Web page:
Oil Prices Reach New Record High

Fears of an oil shock deepened on Friday as crude set new highs, underpinned by fresh evidence of strong Chinese demand and worries about sabotage in Iraq.

News of an explosion at the Whiting, Ind., refinery also helped push U.S. front-month September light crude to a record $46.65 a barrel on the New York Mercantile Exchange (search), before closing at $46.58, up $1.08, or 2.4 percent, on the day.

London Brent also marched into record territory, touching $43.92 a barrel before settling up $1.59 at $43.88. Oil prices have set new records in all but one of the last 11 trading sessions.

Worries about possible unrest in oil producer Venezuela during this weekend's referendum on the rule of President Hugo Chavez (search) helped fuel Friday's gains, analysts said.

"None of the fears about supply have gone away and demand growth shows no sign of slowing," said independent oil analyst Geoff Pyne in London. "That makes it a difficult market to sell."

"You've got Iraq along with the referendum in Venezuela on Sunday," said Nauman Barakat of brokers Refco in New York. "It's one problem after the other. I don't see anything bearish in this market."

Oil is up more than $10 a barrel since the start of the year. In real terms, adjusted for inflation, prices are still well below 1980's peak of $80, following the Iranian revolution. But prices have surpassed those of 1974, the first oil shock, when crude averaged an inflation-adjusted $43 during the Arab oil embargo.

While leading economies so far have managed to cope with higher prices, signs are emerging that rising energy costs are starting to bite.

The chief economist of Germany's central bank said oil was dampening the country's economic outlook and persistently high prices could force a downgrade in the bank's upbeat forecasts for growth and inflation.

Bundesbank chief economist Hermann Remsperger told Welt am Sonntag newspaper: "Further increases in oil prices would not only dampen global growth, but (German) purchasing power too."

Meanwhile, a blast on Friday at the 420,000-barrel-a-day BP Whiting refinery, the U.S.' third biggest, underlined the fragility of a refinery system that is struggling to meet national consumption growth rates of 3.5 percent. U.S. refinery bottlenecks are seen as a prime factor behind this year's price surge.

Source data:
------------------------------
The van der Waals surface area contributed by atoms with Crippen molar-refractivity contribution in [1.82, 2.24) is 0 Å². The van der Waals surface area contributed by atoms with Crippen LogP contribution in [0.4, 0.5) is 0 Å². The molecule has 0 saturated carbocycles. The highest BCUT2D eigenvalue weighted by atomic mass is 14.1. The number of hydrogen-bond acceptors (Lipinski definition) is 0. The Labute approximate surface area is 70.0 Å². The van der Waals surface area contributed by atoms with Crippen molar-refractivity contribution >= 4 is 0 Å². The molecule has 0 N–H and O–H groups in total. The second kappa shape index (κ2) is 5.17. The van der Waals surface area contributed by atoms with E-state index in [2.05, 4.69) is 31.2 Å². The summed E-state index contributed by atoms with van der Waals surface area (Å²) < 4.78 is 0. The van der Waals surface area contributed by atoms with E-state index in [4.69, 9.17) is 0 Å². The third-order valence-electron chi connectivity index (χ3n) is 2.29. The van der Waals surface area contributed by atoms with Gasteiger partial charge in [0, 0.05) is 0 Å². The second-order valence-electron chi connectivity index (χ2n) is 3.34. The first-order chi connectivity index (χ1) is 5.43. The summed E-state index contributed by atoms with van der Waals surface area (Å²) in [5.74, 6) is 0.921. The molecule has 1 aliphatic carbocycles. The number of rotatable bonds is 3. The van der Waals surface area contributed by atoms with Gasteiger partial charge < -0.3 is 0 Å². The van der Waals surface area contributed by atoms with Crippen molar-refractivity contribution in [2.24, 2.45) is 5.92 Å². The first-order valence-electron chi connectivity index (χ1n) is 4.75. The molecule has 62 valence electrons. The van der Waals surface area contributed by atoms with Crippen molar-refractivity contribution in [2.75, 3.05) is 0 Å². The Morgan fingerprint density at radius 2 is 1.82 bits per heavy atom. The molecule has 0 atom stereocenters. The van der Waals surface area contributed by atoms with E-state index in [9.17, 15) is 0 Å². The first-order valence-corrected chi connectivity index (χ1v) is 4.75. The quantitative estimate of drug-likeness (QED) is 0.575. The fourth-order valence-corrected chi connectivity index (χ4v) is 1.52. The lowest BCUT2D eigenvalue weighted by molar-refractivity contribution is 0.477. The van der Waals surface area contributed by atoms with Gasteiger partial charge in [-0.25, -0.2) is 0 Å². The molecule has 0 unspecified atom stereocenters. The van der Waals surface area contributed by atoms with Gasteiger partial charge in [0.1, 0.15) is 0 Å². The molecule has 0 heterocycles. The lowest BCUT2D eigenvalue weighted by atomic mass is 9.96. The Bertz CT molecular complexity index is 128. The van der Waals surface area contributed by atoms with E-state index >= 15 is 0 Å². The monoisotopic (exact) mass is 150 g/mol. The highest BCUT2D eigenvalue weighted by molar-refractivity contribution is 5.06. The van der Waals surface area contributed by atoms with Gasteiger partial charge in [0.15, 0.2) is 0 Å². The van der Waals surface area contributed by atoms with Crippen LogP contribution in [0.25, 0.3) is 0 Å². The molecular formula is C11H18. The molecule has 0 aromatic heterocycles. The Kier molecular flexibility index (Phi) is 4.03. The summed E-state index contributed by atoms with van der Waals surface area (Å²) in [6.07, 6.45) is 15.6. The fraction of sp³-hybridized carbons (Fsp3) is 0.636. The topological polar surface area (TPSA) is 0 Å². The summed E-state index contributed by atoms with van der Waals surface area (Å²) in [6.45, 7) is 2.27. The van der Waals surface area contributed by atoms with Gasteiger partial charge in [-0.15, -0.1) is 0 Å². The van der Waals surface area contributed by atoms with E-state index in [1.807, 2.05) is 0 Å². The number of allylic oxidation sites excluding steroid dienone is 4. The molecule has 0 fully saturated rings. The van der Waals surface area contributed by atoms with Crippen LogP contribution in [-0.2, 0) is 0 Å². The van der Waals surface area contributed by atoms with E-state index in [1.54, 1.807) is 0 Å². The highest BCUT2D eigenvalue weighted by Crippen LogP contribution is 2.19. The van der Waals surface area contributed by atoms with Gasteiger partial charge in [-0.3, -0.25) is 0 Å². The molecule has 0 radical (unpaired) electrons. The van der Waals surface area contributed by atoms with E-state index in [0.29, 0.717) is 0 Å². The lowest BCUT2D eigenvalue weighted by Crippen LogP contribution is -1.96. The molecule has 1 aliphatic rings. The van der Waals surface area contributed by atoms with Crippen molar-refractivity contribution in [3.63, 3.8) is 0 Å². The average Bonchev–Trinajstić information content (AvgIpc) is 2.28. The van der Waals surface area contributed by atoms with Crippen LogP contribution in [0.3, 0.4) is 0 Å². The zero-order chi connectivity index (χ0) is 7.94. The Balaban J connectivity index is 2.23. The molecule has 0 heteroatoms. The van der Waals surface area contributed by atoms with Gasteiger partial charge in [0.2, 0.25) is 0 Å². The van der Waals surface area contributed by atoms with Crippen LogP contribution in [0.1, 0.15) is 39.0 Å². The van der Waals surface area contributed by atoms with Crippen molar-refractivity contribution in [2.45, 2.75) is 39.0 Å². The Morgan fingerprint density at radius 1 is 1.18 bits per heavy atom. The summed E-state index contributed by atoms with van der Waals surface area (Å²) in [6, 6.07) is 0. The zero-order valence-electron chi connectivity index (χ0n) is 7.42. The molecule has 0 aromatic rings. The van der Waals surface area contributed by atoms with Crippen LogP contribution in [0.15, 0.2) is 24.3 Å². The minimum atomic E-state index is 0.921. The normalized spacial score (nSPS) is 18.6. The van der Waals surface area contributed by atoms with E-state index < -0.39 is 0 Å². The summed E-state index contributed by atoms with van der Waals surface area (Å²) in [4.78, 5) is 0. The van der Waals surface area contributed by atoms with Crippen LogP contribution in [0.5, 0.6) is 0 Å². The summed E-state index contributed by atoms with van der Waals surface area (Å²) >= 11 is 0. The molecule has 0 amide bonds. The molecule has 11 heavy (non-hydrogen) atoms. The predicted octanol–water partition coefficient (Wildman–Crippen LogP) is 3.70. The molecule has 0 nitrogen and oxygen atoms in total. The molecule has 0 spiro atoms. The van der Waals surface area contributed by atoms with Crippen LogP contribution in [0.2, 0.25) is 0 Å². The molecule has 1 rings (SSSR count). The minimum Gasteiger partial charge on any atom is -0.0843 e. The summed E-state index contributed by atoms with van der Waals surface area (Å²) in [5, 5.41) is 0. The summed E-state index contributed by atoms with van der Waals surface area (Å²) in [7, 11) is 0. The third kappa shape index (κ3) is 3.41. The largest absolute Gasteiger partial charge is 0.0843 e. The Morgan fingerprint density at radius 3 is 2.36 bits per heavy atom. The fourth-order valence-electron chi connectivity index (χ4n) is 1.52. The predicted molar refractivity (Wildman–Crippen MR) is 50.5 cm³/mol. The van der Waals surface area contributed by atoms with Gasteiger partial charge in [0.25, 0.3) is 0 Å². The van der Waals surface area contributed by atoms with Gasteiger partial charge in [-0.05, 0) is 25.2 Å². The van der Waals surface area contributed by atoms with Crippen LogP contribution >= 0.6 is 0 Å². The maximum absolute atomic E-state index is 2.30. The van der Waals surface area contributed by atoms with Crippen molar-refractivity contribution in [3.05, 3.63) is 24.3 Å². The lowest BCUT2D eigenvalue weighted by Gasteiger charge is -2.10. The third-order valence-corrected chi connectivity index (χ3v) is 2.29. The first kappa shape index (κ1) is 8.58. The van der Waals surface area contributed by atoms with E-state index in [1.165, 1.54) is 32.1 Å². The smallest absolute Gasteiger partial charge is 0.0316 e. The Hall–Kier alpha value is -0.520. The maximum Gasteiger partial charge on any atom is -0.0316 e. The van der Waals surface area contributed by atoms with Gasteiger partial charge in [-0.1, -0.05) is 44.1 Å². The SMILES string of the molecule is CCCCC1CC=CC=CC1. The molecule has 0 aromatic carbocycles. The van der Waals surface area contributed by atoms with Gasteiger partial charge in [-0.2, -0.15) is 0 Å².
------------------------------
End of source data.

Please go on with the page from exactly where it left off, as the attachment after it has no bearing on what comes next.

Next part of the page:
China on Friday said crude imports into the world's second biggest oil consumer held strong in July at growth rate of 40 percent over July 2003. China's crude imports averaged 2.49 million bpd in the first seven months of 2004, also up 40 percent compared to the same period a year ago, said official news agency Xinhua.

OPEC is already pumping at 25-year-high of 30 million bpd in a bid to replenish world oil inventories before the winter demand period of the fourth quarter.

Deborah White, senior economist at SG Commodities in Paris, said demand for OPEC crude would reach 30.3 million bpd in the fourth quarter, leaving no room for supply disruptions in Iraq.

Iraqi oil exports flowed normally on Friday from the country's southern fields to offshore terminals after pumping resumed through a key pipeline sabotaged on Monday, said an official from Iraq's South Oil Co.

But traders worry that Iraqi rebels loyal to Shi'ite Muslim cleric Muqtada al-Sadr (search) will target oil industry infrastructure after U.S. forces stormed the holy city Najaf (search) to quell a week-long uprising by Sadr supporters.

There were also concerns that Sunday's referendum in Venezuela may lead to violence if President Hugo Chavez is defeated and the country's oil shipments are put at risk.

"What we have right now is nearly the perfect storm — hurricanes in the Gulf of Mexico, YUKOS, Iraq pipeline attacks, strong world demand keeping spare barrels rare," said Roger Tissot, a director of the Washington-based PFC Energy.